While the pandemic and California’s response to it have been nothing short of ugly, it may well supply the impetus for some badly needed reform. According to a new California Policy Center poll, when voters were asked if they’d support a ballot initiative establishing Education Savings Accounts (ESAs)—wherein parents who remove their children from public school “receive a portion of the public education dollars intended for their child so they may pay for a variety of educational expenses, from tuition in private schools to tutoring”—a majority said they would. In fact, 54 percent of voters said they’d vote “yes” if given the chance, while only 34 percent said they’d vote “no.” Notably, support among African American and Latino voters was even higher, with 71 percent and 66 percent expressing support, respectively.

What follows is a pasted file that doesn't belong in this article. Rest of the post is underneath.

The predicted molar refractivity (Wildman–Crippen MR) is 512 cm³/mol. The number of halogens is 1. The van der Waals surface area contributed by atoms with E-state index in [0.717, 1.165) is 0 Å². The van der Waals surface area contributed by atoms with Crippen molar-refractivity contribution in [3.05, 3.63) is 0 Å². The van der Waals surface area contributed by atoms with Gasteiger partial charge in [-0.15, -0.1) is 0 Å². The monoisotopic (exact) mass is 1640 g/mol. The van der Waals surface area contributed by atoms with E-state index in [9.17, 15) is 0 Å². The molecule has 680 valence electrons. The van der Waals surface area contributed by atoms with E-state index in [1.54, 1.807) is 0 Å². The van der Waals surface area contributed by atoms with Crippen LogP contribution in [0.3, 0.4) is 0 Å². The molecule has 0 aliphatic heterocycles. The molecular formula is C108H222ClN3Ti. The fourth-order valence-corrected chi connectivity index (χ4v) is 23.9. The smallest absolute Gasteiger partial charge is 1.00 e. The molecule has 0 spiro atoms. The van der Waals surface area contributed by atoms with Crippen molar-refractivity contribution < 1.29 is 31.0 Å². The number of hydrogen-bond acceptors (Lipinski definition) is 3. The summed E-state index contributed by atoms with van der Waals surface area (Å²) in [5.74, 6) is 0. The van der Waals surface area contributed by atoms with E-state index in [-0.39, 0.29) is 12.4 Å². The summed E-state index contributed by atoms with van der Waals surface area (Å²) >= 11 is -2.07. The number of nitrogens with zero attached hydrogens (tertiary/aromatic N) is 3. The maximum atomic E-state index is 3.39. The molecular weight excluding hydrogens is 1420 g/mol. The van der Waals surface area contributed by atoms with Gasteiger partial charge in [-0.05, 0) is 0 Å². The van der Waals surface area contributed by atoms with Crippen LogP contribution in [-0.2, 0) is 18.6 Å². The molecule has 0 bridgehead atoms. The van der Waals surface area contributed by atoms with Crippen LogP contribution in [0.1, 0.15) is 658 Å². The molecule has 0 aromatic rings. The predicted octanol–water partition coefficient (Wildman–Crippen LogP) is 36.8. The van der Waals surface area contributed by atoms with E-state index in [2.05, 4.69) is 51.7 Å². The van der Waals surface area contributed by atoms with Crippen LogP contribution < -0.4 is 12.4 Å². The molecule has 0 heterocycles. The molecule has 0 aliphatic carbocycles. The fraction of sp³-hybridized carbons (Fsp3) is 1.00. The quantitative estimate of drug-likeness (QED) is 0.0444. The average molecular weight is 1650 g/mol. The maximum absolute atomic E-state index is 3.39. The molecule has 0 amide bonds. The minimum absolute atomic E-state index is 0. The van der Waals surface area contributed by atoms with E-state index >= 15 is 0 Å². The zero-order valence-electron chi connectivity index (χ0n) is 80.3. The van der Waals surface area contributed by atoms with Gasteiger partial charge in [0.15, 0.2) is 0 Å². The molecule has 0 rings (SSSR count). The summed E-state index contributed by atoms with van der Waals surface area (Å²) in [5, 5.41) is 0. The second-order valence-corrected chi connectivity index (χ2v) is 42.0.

Needless to say, UTLA president Cecily Myart-Cruz and other teacher union honchos, who blather on about systemic racism, will fight to kill any school choice measure. Seems that when it comes to educational opportunity, many of the finger-pointers are actually the perpetrators. 


About Larry Sand

Larry Sand, a former classroom teacher, is the president of the non-profit California Teachers Empowerment Network—a nonpartisan, non-political group dedicated to providing teachers and the general public with reliable and balanced information about professional affiliations and positions on educational issues. The views presented here are strictly his own.

Photo: Irfan Khan / Los Angeles Times via Getty Images